What defines a good teacher? Students will provide you with a variety of responses. In reality, there is no set criterion for a “good” teacher, but I believe the most essential tool for an effective teacher is classroom management. Our methods of teaching may vary. Some rely heavily upon direct instruction while others may experiment with a flipped classroom. Each element serves its own purpose and engages the children. Classroom management affects ALL the students. You can be a “good” teacher, but if your classroom management skills are lacking, your talent may be overlooked.
In a special education classroom, there are some critical elements to classroom management. Students may already struggle with physical, academic, and/or emotional deficits. Allow a management style that sets them up for success. Here are four simple tasks that I use:
- Defined Routine- I will jokingly tell anyone that will listen that my students could run my classroom without me. And although it is jest, there is an element of truth to it. When they enter my classroom, they immediately complete their assigned jobs. Some type of direct instruction follows. This may be a presentation or facilitation of group activity. Independent practice occurs next. This may be completely independent or a paired exercise. Lastly, we come back together as a whole group to discuss the class period and complete our jobs. This routine occurs every day. And, if for some reason, I miss a step, they remind me. They can instruct a substitute on steps to take. This gives them confidence.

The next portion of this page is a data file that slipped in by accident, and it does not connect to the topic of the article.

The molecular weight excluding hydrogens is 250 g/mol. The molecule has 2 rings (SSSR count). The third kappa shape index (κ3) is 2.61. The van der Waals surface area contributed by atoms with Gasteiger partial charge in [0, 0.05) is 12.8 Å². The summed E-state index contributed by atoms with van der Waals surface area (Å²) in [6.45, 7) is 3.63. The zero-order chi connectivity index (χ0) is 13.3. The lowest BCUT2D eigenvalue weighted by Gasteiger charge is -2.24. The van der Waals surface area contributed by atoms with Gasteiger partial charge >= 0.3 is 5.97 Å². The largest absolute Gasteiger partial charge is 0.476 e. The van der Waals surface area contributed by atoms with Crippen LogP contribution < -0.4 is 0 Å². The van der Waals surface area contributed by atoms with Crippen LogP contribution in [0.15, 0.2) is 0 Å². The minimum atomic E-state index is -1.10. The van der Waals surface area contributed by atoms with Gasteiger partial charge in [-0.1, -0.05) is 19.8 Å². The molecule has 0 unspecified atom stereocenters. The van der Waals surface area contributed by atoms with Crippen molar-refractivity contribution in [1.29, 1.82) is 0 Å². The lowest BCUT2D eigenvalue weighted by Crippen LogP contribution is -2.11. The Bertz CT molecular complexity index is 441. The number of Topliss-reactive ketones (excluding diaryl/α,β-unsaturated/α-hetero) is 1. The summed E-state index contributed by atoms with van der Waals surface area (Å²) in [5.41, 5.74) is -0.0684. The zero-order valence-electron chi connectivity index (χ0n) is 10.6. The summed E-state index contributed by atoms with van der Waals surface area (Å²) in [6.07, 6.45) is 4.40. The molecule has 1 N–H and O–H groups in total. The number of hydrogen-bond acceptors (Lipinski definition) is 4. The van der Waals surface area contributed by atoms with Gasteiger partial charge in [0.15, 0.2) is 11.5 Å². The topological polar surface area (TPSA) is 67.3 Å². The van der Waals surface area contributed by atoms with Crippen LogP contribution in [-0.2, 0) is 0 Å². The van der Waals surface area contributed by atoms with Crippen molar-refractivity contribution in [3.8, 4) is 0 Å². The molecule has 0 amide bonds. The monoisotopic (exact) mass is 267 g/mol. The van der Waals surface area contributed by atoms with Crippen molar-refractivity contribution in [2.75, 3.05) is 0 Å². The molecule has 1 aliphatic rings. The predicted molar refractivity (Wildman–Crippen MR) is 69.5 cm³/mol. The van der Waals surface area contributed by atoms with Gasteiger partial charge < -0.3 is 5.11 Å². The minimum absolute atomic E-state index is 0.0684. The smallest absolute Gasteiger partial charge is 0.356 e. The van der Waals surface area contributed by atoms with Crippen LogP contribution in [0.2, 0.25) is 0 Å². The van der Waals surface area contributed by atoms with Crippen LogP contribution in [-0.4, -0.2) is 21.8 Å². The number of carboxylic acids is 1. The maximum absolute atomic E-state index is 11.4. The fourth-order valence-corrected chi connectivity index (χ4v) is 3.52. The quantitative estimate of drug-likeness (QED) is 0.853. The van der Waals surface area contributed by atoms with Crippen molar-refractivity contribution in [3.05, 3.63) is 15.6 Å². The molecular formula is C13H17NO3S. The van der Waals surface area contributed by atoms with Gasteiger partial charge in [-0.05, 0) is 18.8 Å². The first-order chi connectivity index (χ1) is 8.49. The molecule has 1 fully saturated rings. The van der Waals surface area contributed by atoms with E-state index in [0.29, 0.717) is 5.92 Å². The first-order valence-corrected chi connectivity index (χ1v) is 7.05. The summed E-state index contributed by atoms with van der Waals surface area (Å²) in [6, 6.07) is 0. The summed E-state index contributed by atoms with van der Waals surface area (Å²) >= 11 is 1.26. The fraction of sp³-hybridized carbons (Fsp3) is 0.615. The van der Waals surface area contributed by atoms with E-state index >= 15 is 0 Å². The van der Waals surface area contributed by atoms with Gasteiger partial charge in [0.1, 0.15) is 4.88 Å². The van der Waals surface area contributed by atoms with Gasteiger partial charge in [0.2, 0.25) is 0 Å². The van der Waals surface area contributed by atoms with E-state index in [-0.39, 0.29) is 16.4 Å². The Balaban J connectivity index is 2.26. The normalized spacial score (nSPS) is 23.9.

- Defined Layout- Over the course of ten years teaching, I have rearranged my room numerous times. The last few years, I have stuck with the same layout. I was lucky enough to have a mentor teacher who shared her secret. I didn’t agree with it in the beginning, but I was amazed at how well the students responded to it. I have a clearly defined direct instruction area. In this area, students will be seated in individual desks or at tables directly in the middle facing my Smartboard. Around the edges of the room, I have tables for pairs or groups. We come together for direct instruction and then, students are released to their group tables. There is no moving around of furniture. I have to only say, “Please go to your group tables.”
- Assign jobs. These students will be contributing members to our society soon. They need to learn responsibility. It can be as simple as a student designated to turn lights on and off when needed. I use the term, “Switch Operator.” Ask students to volunteer for jobs. Then, assign what is not taken. Every student in my classroom has a job even if I have to invent them. (“Table Polisher”-wipes down desks for me each Friday) This will free you up to complete other needed tasks while teaching students that they are an integral part of the classroom.
- Start the year as it should end- Take the time out to teach and demonstrate the routine and layout. Begin jobs as soon as possible.
Each of these tasks contributes to the confidence of students. Confidence breeds success. Classroom management is the beginning of the path to success. What advice might you give to a first year teacher regarding classroom management?